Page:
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PloS one

NSAIDs Alter Phosphorylated Forms of AQP2 in the Inner Medullary Tip.


PMID 26517129

Abstract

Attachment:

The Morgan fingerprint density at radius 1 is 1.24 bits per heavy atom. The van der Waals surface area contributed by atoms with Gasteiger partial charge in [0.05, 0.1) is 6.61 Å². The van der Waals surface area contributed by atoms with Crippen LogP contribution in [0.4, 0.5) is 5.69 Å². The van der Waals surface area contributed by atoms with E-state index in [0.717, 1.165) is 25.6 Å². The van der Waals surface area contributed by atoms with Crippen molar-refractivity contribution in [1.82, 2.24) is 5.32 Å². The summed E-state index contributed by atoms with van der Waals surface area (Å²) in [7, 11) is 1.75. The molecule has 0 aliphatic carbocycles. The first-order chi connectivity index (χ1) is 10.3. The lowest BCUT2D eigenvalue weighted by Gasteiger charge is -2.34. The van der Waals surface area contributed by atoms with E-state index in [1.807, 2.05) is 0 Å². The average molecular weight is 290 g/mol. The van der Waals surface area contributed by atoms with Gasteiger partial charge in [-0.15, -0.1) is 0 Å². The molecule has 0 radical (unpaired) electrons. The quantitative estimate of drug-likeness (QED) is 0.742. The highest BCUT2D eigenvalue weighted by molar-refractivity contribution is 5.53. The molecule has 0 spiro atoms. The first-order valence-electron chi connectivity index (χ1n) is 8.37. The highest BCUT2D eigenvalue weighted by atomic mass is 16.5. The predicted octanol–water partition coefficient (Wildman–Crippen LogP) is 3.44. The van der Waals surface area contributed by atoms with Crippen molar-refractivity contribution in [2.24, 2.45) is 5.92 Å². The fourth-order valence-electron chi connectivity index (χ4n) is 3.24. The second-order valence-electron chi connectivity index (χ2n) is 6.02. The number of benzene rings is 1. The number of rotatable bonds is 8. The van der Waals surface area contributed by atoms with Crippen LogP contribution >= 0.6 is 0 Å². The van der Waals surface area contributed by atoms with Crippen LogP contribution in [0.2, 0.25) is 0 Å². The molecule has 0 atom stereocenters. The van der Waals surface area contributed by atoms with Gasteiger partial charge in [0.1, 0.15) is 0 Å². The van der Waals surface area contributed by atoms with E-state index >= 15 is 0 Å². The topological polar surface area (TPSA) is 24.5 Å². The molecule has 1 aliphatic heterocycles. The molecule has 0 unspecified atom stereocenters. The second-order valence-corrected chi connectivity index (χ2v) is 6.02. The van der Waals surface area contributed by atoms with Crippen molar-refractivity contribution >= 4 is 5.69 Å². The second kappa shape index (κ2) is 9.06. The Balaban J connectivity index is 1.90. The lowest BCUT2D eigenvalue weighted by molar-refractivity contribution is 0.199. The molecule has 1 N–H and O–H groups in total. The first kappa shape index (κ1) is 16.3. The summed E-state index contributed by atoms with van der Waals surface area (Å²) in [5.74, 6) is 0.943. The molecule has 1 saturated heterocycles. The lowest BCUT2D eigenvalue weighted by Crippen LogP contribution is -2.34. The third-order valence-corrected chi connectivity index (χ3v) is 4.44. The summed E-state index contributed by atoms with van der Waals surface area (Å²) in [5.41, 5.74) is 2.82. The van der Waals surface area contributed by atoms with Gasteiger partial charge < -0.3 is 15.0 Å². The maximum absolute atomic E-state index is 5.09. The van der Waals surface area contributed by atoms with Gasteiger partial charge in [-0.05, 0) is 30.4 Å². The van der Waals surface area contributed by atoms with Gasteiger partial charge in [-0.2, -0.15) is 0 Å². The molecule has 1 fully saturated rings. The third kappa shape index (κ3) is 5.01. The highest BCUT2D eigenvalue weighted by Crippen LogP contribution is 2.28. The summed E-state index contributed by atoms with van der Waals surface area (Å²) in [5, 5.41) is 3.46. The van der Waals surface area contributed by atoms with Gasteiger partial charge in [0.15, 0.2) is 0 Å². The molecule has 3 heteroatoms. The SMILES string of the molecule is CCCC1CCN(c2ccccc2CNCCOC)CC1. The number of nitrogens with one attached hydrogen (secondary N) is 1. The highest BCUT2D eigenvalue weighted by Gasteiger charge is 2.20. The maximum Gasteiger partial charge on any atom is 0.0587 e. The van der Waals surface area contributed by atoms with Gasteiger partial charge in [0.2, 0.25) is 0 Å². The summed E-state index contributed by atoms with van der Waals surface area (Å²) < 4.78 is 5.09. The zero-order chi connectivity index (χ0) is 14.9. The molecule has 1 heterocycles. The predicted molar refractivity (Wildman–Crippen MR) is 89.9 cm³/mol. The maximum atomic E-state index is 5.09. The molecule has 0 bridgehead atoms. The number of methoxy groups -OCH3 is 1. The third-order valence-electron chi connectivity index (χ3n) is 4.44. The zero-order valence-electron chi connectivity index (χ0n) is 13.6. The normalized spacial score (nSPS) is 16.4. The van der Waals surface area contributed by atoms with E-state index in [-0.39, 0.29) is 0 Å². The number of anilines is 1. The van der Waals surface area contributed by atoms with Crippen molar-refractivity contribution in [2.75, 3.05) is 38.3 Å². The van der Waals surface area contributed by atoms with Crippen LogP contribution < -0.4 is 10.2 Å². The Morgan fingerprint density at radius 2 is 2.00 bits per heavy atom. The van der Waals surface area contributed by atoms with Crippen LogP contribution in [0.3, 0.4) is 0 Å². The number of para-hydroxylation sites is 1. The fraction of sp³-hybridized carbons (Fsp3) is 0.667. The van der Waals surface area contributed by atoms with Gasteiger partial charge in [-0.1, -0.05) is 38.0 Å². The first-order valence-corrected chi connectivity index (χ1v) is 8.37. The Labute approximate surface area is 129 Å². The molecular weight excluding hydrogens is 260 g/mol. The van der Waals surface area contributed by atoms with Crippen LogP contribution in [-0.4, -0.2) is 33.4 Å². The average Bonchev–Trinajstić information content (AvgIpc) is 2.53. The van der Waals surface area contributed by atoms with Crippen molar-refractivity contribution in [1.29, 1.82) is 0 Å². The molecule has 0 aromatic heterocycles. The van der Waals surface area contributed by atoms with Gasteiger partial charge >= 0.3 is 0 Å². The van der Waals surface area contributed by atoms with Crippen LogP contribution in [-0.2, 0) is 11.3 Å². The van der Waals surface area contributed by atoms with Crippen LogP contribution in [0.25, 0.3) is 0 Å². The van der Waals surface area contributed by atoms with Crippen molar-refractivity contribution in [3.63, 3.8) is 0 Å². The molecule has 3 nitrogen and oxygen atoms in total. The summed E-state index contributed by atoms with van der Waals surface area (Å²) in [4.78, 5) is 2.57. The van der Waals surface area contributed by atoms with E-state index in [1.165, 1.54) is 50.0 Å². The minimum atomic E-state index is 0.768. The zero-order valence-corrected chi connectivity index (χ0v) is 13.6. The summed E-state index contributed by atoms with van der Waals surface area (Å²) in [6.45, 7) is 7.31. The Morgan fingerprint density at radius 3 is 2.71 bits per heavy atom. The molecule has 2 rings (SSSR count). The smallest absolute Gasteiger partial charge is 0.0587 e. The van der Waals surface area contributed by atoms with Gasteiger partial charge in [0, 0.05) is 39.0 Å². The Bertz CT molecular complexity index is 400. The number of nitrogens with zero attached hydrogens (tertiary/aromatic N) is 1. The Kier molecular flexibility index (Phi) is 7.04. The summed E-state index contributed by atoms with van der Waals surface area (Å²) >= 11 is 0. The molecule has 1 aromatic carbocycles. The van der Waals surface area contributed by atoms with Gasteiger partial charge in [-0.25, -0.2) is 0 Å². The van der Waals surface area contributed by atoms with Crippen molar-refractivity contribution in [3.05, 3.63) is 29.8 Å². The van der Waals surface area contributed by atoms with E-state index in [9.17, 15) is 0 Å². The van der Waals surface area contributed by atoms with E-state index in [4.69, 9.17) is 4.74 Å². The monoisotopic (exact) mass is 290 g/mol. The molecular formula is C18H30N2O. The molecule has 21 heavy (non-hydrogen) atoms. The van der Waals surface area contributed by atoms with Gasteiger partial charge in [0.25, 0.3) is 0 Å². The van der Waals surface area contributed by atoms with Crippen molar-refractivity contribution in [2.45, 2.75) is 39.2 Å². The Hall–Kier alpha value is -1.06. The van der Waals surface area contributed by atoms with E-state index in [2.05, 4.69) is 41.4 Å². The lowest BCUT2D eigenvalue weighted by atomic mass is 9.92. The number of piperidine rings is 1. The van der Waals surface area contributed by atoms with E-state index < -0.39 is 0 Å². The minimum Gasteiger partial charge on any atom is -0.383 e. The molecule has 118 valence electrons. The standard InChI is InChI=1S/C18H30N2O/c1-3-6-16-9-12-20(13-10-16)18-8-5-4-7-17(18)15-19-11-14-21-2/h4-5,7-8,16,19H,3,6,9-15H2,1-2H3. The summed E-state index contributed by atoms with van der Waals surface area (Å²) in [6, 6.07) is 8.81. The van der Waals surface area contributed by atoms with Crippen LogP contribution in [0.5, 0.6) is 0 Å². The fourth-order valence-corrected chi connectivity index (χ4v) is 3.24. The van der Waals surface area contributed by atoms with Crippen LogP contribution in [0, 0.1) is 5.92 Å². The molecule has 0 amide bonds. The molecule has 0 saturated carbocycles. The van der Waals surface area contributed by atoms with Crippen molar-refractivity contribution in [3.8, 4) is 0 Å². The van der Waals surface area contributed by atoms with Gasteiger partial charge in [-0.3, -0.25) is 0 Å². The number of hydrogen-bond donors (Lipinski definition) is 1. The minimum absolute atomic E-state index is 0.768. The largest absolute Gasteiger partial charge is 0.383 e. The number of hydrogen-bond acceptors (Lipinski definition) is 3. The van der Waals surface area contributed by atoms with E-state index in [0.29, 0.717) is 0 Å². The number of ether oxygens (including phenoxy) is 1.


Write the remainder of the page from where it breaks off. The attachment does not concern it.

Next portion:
Vasopressin increases urine concentration through activation of aquaporin-2 (AQP2) in the collecting duct. Nonsteroidal anti-inflammatory drugs (NSAIDs) block prostaglandin E2 synthesis, and may suppress AQP2 producing a urine concentrating defect. There are four serines in AQP2 that are phosphorylated by vasopressin. To determine if chronic use of NSAIDs changes AQP2's phosphorylation at any of these residues, the effects of a non-selective NSAID, ibuprofen, and a COX-2-selective NSAID, meloxicam, were investigated. Daily ibuprofen or meloxicam increased the urine output and decreased the urine osmolality significantly by days 7 through 14. Concomitantly, meloxicam significantly reduced total AQP2 protein abundance in inner medulla (IM) tip to 64% of control and base to 63%, respectively. Ibuprofen significantly decreased total AQP2 in IM tip to 70% of control, with no change in base. Meloxicam significantly increased the ratios of p256-AQP2 and p261-AQP2 to total AQP2 in IM tip (to 44% and 40%, respectively). Ibuprofen increased the ratio of p256-AQP2 to total AQP2 in IM tip but did not affect p261-AQP2/total AQP2 in tip or base. Both ibuprofen and meloxicam increased p264-AQP2 and p269-AQP2 ratios in both tip and base. Ibuprofen increased UT-A1 levels in IM tip, but not in base. We conclude that NSAIDs reduce AQP2 abundance, contributing to decreased urine concentrating ability. They also increase some phosphorylated forms of AQP2. These changes may partially compensate for the decrease in AQP2 abundance, thereby lessening the decrease in urine osmolality.